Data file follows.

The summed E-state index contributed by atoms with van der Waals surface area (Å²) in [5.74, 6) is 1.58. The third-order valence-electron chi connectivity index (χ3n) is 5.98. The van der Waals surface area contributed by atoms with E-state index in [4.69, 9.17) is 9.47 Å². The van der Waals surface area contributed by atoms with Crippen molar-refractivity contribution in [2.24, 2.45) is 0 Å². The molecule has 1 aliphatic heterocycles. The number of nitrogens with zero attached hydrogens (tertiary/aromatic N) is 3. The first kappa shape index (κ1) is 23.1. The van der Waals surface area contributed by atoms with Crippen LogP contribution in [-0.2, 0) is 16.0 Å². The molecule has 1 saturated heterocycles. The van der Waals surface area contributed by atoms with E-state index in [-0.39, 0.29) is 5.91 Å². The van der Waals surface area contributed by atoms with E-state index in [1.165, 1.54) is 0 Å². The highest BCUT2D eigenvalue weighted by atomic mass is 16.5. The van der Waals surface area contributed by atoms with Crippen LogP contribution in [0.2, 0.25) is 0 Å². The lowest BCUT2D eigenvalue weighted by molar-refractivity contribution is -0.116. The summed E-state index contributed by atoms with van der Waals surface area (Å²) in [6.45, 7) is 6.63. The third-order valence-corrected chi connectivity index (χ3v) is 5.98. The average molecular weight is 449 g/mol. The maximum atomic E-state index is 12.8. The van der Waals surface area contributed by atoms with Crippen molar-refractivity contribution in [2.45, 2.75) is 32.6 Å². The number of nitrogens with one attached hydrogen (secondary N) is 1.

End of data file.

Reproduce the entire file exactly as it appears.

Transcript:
The summed E-state index contributed by atoms with van der Waals surface area (Å²) in [5.74, 6) is 1.58. The third-order valence-electron chi connectivity index (χ3n) is 5.98. The van der Waals surface area contributed by atoms with E-state index in [4.69, 9.17) is 9.47 Å². The van der Waals surface area contributed by atoms with Crippen molar-refractivity contribution in [2.24, 2.45) is 0 Å². The molecule has 1 aliphatic heterocycles. The number of nitrogens with zero attached hydrogens (tertiary/aromatic N) is 3. The first kappa shape index (κ1) is 23.1. The van der Waals surface area contributed by atoms with Crippen LogP contribution in [-0.2, 0) is 16.0 Å². The molecule has 1 saturated heterocycles. The van der Waals surface area contributed by atoms with E-state index in [-0.39, 0.29) is 5.91 Å². The van der Waals surface area contributed by atoms with E-state index in [1.165, 1.54) is 0 Å². The highest BCUT2D eigenvalue weighted by atomic mass is 16.5. The van der Waals surface area contributed by atoms with Crippen LogP contribution in [0.2, 0.25) is 0 Å². The lowest BCUT2D eigenvalue weighted by molar-refractivity contribution is -0.116. The summed E-state index contributed by atoms with van der Waals surface area (Å²) in [6.45, 7) is 6.63. The third-order valence-corrected chi connectivity index (χ3v) is 5.98. The average molecular weight is 449 g/mol. The maximum atomic E-state index is 12.8. The van der Waals surface area contributed by atoms with Crippen molar-refractivity contribution in [2.45, 2.75) is 32.6 Å². The number of nitrogens with one attached hydrogen (secondary N) is 1.